In a message dated 2/28/2003 4:20:20 PM Pacific Standard Time,
> Fionghuala/Fionnghuala - now this one is especially important to me
> since it is my own chosen SCA name. I use the latter spelling (which
> I saw on a family tree in Glamis Castle, Scotland).
> It is made up of two ordinary gaelic words. Fionn meaning white or
> fair and ghuala meaning shoulder. So in essence the name means fair
> shoulders. I first found an english spelling of Fenella and then
> traced it back to the gaelic. The pronunciation is just like Fenella
> sounds. The gaelic pronunciation is more complicated not impossible
> to say, but very hard to write. So hard that I'm going to have to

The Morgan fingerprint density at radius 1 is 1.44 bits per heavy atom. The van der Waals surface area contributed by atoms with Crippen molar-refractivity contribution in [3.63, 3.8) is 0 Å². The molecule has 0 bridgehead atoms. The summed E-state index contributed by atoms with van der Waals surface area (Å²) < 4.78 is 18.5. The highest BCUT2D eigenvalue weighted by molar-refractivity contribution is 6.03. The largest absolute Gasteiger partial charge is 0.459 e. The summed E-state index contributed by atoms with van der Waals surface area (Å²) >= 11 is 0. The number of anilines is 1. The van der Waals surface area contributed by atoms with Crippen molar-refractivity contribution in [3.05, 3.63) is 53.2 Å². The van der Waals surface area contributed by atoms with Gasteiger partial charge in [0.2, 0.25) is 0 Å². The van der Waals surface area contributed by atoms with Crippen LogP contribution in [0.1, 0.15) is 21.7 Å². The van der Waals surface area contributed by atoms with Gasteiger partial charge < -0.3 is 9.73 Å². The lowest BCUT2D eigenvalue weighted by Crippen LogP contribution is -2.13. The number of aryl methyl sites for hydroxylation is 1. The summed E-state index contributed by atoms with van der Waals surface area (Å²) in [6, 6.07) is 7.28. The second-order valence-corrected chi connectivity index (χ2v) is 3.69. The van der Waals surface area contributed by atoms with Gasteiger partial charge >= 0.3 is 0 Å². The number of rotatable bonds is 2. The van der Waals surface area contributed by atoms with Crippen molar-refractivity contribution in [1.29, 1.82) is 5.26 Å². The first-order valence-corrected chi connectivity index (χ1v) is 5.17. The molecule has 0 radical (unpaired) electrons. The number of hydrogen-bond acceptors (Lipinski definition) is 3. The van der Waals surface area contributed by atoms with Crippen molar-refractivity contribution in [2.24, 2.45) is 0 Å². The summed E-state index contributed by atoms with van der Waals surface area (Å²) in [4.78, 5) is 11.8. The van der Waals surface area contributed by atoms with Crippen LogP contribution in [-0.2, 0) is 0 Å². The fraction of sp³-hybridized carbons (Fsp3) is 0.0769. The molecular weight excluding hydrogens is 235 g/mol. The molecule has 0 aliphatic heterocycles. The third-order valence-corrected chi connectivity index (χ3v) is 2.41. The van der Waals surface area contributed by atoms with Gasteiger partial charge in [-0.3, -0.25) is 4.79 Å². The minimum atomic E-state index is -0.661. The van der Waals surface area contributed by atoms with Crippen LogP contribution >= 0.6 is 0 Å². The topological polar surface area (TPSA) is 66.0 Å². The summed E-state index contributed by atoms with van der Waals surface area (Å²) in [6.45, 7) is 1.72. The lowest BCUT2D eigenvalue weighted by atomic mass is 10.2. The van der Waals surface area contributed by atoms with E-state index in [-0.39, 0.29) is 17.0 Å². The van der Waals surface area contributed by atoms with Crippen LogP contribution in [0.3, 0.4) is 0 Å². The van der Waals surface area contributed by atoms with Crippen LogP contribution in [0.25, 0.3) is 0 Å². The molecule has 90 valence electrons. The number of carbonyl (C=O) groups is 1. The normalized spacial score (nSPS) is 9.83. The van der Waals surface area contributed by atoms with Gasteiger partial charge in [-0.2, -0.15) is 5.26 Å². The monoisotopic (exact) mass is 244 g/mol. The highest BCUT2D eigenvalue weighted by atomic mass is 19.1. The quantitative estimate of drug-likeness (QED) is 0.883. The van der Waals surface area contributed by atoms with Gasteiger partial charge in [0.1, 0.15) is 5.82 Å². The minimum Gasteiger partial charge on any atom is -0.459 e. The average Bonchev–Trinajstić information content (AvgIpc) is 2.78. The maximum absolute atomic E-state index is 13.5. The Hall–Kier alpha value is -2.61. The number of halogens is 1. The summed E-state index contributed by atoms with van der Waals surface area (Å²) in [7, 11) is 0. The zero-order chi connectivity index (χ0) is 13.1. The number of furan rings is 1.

> look it up in the dictionary too and send it later.
> I hope this helps and I'll try to answer any other questions.
Thank you so much for responding to my inquiry (and to the few others that
did, also). I have been too busy to get back on this, hence the delay for
voicing my appreciation.
In addition to the name above, the two names being considered, at the present
time, are Eabha and Nichola (still!).
We know about Eabha (Eva), but we are waiting to see if Nichola is a Gaelic
name and, if so, how it would be pronounced. The name appears on the St.
Gabriel list of Feminine Personal Names Found in Scottish Records, pre-1400.
I was hoping to hear from Sharon Krossa on this. But I would really
appreciate advice from anyone!
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